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Good Rockin' Tonight: Sun Records and the Birth of Rock 'n' Roll by [Escott, Colin, Hawkins, Martin]
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4.7 out of 5 stars 28 customer reviews

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Editorial Reviews

From Publishers Weekly

The authors, freelance writers, build a credible case for their assertion that the Sun studio was the birthplace of rock 'n' roll. Sun's founder, Sam Phillips, was the first to record artists who blended country music with rhythm and blues (R & B), creating the "rockabilly" sound that set the direction rock 'n' roll has taken to the present day. Sun, a Memphis, Tenn.-based label formed in 1952, never attained the level of success of the major record companies. But Phillips, a former disc jockey who broke into the record industry by recording R & B artists such as Howlin' Wolf and Joe Louis Hill, remains a seminal, almost legendary figure in modern music history, having discovered Elvis Presley, Jerry Lee Lewis, Johnny Cash, Roy Orbison and a host of lesser-known performers who have influenced recording artists of the past 40 years. Well-written and well-researched, the book is a worthy addition to the growing literature of rock 'n' roll. Photos.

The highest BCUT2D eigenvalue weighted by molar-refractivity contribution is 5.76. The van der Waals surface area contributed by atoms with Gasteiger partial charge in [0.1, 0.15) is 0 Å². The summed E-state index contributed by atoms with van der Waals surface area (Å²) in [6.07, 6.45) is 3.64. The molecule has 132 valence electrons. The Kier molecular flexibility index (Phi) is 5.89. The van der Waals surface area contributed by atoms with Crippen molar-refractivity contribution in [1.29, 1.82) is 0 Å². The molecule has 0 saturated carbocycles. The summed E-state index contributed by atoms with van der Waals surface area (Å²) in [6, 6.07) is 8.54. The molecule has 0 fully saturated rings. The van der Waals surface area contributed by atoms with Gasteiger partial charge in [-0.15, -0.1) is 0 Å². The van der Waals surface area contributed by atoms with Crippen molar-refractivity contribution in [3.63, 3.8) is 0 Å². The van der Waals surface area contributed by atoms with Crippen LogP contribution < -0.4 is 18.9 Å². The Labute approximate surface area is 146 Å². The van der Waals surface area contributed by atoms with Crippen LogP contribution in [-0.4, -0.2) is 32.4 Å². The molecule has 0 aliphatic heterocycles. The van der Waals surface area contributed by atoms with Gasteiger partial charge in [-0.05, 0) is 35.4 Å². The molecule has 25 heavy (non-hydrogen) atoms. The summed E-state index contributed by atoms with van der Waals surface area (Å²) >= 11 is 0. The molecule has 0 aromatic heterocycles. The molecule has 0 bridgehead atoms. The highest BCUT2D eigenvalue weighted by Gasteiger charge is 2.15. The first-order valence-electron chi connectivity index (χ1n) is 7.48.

Copyright 1991 Reed Business Information, Inc.

From Library Journal

This culmination of a work in progress since 1971 follows the authors' earlier Catalyst: The Sun Records Story ( 1975) and Sun Records: The Brief History of the Legendary Record Label ( LJ 2/15/81) as their most detailed and critically astute evaluation of the seminal Sun Records and its founder and creative genius Sam Phillips. The developments of Sun and the nascent rock 'n' roll phenomenon in the early 1950s are inextricably entwined through Phillips's recordings of Howlin' Wolf, Elvis Presley, Johnny Cash, Carl Perkins, Roy Orbison, and Jerry Lee Lewis, all of whom began their careers at Sun. In explicating the "Sun sound," Escott and Hawkins also document Phillips's mistakes, flaws, and failures. The stories individually are wonderful, and collectively they form a lush composition of a significant slice of rock 'n' roll history. Numerous pictures, newspaper clippings, and other scrapbook paraphernalia complement the text, along with a Sun Records discography. For all libraries with even a passing interest in the history of popular music. Previewed in Prepub Alert, LJ 12/90.